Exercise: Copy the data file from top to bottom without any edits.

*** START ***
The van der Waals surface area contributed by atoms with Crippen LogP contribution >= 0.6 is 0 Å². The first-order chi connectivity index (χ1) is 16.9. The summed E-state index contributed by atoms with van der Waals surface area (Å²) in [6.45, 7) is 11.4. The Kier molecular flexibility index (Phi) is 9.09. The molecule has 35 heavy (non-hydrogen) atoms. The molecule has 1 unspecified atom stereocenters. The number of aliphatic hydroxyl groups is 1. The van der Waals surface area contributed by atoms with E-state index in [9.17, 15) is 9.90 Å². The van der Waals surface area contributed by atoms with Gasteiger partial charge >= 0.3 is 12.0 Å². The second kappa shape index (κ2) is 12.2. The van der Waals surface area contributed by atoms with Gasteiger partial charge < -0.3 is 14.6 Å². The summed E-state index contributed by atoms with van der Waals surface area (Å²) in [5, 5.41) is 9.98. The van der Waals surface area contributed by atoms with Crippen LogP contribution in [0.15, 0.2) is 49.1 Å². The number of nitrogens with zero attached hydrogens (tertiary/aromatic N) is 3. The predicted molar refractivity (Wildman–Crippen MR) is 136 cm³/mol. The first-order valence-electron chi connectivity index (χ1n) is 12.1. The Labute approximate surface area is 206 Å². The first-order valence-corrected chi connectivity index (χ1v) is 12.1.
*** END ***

The van der Waals surface area contributed by atoms with Crippen LogP contribution >= 0.6 is 0 Å². The first-order chi connectivity index (χ1) is 16.9. The summed E-state index contributed by atoms with van der Waals surface area (Å²) in [6.45, 7) is 11.4. The Kier molecular flexibility index (Phi) is 9.09. The molecule has 35 heavy (non-hydrogen) atoms. The molecule has 1 unspecified atom stereocenters. The number of aliphatic hydroxyl groups is 1. The van der Waals surface area contributed by atoms with E-state index in [9.17, 15) is 9.90 Å². The van der Waals surface area contributed by atoms with Gasteiger partial charge >= 0.3 is 12.0 Å². The second kappa shape index (κ2) is 12.2. The van der Waals surface area contributed by atoms with Gasteiger partial charge < -0.3 is 14.6 Å². The summed E-state index contributed by atoms with van der Waals surface area (Å²) in [5, 5.41) is 9.98. The van der Waals surface area contributed by atoms with Crippen LogP contribution in [0.15, 0.2) is 49.1 Å². The number of nitrogens with zero attached hydrogens (tertiary/aromatic N) is 3. The predicted molar refractivity (Wildman–Crippen MR) is 136 cm³/mol. The first-order valence-electron chi connectivity index (χ1n) is 12.1. The Labute approximate surface area is 206 Å². The first-order valence-corrected chi connectivity index (χ1v) is 12.1.